A suburb in Fremantle, Western Australia will see its apartment owners to be among the first in the country to trade solar power over a blockchain.
Solar-powered one-bedroom apartments developed by Landcorp, the development arm of the government of Western Australia are reportedly expected to be snapped up by predominantly young dwellers. These apartment-owners will soon be able to trade their any surplus solar energy over a blockchain developed by Power Ledger, a Perth startup that aims to enable owners of solar panels to sell excess energy. This beats the conventional model of selling excess energy for a lower feed-in tariff which is then sold at a higher rate from the grid.
Power Ledger co-founder Jemma Green sees massive potential for harnessing solar energy in Australia with apartments representing a quarter of all dwellings in the country. More notably, 35% to 40% of all new developments are apartments, which makes for a viable peer-to-peer energy trading ecosystem, if implemented properly.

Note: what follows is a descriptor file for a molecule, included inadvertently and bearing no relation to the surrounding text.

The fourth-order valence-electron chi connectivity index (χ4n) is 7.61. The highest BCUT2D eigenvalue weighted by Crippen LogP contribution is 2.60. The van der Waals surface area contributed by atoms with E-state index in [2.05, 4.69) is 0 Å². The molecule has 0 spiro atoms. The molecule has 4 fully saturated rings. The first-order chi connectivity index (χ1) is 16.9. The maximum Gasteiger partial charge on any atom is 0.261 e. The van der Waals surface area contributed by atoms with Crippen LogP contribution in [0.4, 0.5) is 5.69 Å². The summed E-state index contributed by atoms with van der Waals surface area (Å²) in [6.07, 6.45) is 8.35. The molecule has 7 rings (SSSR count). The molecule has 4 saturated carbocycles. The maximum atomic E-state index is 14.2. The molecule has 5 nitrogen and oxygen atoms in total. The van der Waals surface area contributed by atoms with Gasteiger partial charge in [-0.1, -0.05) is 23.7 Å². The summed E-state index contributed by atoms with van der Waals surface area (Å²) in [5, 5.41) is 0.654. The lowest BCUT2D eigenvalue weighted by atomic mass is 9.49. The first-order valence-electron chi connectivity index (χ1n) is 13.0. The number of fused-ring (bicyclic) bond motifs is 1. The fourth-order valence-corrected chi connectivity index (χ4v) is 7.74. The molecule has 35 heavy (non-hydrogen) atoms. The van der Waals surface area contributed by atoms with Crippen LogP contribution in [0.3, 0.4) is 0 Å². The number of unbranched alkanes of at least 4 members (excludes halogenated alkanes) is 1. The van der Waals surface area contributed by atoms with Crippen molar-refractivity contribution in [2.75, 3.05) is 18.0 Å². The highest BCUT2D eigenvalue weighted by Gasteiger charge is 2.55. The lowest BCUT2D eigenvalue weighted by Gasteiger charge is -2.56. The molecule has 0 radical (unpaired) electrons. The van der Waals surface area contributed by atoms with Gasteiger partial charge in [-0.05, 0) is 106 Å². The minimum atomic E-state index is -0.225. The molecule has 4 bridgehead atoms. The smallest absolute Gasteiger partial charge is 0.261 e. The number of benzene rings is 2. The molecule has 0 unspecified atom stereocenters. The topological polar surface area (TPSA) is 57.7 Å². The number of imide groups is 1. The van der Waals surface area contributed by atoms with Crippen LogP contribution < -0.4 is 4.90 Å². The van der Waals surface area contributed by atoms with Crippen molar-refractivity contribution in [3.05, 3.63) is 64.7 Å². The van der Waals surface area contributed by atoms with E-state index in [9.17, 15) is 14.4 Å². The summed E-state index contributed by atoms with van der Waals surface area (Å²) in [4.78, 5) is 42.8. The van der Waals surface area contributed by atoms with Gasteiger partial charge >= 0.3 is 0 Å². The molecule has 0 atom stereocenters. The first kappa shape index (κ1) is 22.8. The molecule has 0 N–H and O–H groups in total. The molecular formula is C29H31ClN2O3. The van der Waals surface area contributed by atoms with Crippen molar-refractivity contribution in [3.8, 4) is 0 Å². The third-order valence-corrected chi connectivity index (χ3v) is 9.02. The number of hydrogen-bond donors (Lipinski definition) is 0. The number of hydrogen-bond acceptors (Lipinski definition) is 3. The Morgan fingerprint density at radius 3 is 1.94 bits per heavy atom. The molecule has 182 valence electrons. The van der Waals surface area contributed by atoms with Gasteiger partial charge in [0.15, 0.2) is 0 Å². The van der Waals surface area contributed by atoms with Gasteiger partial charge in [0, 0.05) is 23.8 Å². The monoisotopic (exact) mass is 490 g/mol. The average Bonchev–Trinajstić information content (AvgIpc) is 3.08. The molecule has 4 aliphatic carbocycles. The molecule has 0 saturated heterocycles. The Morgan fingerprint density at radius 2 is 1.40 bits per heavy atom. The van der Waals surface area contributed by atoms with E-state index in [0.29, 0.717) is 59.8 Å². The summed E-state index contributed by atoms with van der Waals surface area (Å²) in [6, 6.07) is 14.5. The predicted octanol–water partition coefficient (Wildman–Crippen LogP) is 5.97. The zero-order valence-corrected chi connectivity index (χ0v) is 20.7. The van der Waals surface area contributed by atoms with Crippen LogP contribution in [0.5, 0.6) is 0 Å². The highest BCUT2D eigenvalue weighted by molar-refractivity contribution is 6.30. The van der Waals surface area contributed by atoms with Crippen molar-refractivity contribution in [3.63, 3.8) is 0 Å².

Power Ledger is already engaging in blockchain-based solar energy trading trials in the country. The local Australian startup picked a retirement village in Busselton, Western Australia, allowing for users to trade excess solar energy amongst each other. The trial will see Raspberry Pi mini-computers put to use in order to track a house’s energy usage. Energy meters will be fitted at 20 households, along with a communal clubhouse. Actual deployments of the technology are scheduled in 2017 in Victoria and Perth.
New York-based LO3 Energy, a startup which is pushing toward the development of a community microgrid detached from the larger U.S. electricity grid sees blockchain technology to make a telling impact in the energy industry, at a time when there is an increased focus to move away from fossil fuels.
LO3 Energy founder Lawrence Orsini stated:
I think that there are going to be hundreds of blockchain energy companies springing up in the next couple of years. It’s going to be a really interesting time in the energy space.
Image from Shutterstock.
Last modified: March 4, 2021 4:53 PM